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Millennium Post

Shinde’s faux pas a national shame

The union home minister not only has a foot in mouth problem, he also seems to have his feet in the wrong ground at the wrong time. Clearly, the furore over Sushilkumar Shinde’s ‘partying’ at a Bollywood function barely hours after the Patna serial blasts hit the headlines and shook the collective conscience of the nation is justified. Why? Because Shinde is not only a public figure, but he is with whom the buck stops as far as national security is concerned. Hence, Shinde’s presence at the Bollywood party, sharing the dais with actress Kangana Ranaut, was not only a grave error in judgement, it was also a glimpse into how lightly the political figures approach the issue of homeland security. Instead of rushing to the site of the blasts that killed six people and were intended to take down or seriously injure the prime ministerial nominee of the main opposition BJP, Shinde exchanged perfunctory words with the media and the investigative agencies, issuing orders that were at most half-hearted, and showed practically no regret at the incident. That the minister preferred to pose for photographs with a nubile Bollywood nymphet over answering the call of the hour indicates the sheer apathy with which the political top brass, and indeed anyone within the governmental set up, views issues of security, safety and communal violence.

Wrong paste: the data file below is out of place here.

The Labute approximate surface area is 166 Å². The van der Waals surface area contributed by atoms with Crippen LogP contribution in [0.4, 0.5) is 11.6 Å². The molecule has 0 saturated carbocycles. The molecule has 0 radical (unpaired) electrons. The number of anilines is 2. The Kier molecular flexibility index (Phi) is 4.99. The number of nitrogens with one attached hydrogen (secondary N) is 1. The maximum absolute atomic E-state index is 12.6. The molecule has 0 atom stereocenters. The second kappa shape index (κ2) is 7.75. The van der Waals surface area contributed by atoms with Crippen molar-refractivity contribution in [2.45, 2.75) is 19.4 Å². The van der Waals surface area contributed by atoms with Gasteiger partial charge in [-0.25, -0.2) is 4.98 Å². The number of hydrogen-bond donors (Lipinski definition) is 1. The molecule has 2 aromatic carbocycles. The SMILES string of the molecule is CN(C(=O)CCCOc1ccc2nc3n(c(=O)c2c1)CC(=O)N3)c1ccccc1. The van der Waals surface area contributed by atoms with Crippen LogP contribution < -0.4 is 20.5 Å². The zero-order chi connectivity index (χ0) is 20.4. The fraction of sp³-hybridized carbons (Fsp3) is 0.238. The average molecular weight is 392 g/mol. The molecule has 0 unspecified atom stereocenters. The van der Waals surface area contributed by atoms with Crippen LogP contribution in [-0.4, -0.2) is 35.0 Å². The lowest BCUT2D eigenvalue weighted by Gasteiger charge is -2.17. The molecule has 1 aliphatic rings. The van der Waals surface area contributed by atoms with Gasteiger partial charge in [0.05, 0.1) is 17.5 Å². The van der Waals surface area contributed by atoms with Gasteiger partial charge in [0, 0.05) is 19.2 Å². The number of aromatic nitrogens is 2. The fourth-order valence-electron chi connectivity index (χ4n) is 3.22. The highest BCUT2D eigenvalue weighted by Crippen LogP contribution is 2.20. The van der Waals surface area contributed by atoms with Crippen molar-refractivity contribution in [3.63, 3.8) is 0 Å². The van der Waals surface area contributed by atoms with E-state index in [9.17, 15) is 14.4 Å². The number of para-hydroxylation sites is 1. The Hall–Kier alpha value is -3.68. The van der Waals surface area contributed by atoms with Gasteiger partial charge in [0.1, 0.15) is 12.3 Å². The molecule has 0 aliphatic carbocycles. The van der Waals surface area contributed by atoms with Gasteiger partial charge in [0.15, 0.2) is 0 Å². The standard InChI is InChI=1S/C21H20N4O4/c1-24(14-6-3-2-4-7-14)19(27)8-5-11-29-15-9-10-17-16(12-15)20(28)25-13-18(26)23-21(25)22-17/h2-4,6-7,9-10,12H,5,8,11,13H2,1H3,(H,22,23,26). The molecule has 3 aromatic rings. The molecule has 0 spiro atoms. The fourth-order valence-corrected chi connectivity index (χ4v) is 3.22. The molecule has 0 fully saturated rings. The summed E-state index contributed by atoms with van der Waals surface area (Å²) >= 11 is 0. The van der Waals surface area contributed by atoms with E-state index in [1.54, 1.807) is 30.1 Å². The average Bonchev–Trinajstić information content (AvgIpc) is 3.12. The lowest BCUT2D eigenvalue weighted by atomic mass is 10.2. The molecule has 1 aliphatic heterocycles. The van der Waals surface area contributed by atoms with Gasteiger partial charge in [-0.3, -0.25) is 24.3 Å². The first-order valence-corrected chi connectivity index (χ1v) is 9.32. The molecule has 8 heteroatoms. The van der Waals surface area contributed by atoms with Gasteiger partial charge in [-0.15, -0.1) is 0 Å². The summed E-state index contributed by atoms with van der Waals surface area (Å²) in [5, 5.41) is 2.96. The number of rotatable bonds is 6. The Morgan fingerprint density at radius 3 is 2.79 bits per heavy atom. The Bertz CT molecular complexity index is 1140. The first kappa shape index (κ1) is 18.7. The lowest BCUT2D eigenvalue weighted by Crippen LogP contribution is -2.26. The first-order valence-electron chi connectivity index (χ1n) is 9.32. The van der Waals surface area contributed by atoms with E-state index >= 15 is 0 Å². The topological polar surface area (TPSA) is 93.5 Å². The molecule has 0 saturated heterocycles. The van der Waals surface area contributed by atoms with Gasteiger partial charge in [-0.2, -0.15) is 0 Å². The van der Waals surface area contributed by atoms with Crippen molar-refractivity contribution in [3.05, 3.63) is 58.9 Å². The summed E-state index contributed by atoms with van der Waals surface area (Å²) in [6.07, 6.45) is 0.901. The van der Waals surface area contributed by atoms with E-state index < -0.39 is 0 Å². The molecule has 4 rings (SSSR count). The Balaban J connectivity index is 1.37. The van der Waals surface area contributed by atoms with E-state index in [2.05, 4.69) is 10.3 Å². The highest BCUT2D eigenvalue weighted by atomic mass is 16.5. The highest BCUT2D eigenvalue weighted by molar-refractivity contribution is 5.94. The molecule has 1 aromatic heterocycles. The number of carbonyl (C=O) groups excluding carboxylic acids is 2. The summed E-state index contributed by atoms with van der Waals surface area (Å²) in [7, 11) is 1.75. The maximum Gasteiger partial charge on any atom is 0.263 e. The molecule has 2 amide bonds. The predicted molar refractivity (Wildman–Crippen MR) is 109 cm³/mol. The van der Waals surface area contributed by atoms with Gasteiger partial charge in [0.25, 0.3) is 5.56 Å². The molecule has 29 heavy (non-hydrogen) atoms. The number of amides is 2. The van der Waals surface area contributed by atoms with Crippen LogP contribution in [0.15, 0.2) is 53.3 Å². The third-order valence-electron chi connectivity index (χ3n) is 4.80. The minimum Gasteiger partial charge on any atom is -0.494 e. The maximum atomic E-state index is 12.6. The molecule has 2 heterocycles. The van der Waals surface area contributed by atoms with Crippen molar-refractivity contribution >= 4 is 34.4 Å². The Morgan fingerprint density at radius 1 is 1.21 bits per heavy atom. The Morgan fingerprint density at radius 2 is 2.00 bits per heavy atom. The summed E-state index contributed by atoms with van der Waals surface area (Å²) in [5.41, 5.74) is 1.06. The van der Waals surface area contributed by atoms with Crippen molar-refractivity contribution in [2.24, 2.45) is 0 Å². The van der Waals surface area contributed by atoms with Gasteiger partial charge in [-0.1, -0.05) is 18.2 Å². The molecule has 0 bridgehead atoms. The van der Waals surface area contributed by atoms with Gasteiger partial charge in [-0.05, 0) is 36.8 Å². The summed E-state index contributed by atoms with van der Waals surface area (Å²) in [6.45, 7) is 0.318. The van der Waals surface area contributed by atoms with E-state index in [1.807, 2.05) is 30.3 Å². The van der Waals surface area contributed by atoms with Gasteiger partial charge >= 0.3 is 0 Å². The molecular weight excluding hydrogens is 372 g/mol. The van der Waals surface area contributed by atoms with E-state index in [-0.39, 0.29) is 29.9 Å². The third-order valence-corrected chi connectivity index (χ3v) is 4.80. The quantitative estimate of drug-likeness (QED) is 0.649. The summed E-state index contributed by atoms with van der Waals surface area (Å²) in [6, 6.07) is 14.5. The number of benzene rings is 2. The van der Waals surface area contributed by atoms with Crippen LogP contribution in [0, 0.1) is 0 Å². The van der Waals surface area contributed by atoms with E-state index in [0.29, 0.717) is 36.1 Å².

Hence, the obligatory defence of Sushilkumar Shinde by the Congress party, particular the external affairs minister Salman Khurshid, asserting that the home minister ‘has a life beyond the Patna blasts’ is not only misplaced, it is extremely poor in taste. Evidently, it shows what little regard the ruling regime gives to ensuring the safety and security of the members of opposition and how lapses in arrangements are taken for granted. Along with Nitish Kumar, the chief minister of Bihar, the onus is equally shared by the home minister, whose lapses of reason appear routine rather than exceptional. Time and time again, Shinde’s faux pas have proved to be embarrassments for the government, but obviously, the minister has much to learn still.
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